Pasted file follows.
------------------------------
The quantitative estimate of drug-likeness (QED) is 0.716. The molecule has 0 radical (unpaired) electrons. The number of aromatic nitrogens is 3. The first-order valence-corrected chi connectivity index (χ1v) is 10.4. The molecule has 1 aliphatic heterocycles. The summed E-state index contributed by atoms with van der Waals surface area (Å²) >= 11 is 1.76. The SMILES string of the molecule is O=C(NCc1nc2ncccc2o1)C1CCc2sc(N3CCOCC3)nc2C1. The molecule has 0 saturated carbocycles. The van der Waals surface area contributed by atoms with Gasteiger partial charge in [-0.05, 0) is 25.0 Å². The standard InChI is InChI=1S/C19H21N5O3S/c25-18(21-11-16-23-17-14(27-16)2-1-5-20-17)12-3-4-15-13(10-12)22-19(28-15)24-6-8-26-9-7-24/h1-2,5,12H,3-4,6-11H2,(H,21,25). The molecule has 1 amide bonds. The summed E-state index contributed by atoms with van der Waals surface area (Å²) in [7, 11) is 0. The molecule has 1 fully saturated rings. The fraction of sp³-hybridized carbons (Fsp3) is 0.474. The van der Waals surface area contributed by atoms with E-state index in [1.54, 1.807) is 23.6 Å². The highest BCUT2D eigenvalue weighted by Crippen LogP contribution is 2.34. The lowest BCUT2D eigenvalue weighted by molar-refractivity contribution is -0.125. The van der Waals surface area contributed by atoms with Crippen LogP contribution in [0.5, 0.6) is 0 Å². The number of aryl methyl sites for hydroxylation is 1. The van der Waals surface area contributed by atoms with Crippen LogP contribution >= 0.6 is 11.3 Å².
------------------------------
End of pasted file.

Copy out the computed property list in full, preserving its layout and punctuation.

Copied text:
The quantitative estimate of drug-likeness (QED) is 0.716. The molecule has 0 radical (unpaired) electrons. The number of aromatic nitrogens is 3. The first-order valence-corrected chi connectivity index (χ1v) is 10.4. The molecule has 1 aliphatic heterocycles. The summed E-state index contributed by atoms with van der Waals surface area (Å²) >= 11 is 1.76. The SMILES string of the molecule is O=C(NCc1nc2ncccc2o1)C1CCc2sc(N3CCOCC3)nc2C1. The molecule has 0 saturated carbocycles. The van der Waals surface area contributed by atoms with Gasteiger partial charge in [-0.05, 0) is 25.0 Å². The standard InChI is InChI=1S/C19H21N5O3S/c25-18(21-11-16-23-17-14(27-16)2-1-5-20-17)12-3-4-15-13(10-12)22-19(28-15)24-6-8-26-9-7-24/h1-2,5,12H,3-4,6-11H2,(H,21,25). The molecule has 1 amide bonds. The summed E-state index contributed by atoms with van der Waals surface area (Å²) in [7, 11) is 0. The molecule has 1 fully saturated rings. The fraction of sp³-hybridized carbons (Fsp3) is 0.474. The van der Waals surface area contributed by atoms with E-state index in [1.54, 1.807) is 23.6 Å². The highest BCUT2D eigenvalue weighted by Crippen LogP contribution is 2.34. The lowest BCUT2D eigenvalue weighted by molar-refractivity contribution is -0.125. The van der Waals surface area contributed by atoms with Crippen LogP contribution in [0.5, 0.6) is 0 Å². The number of aryl methyl sites for hydroxylation is 1. The van der Waals surface area contributed by atoms with Crippen LogP contribution >= 0.6 is 11.3 Å².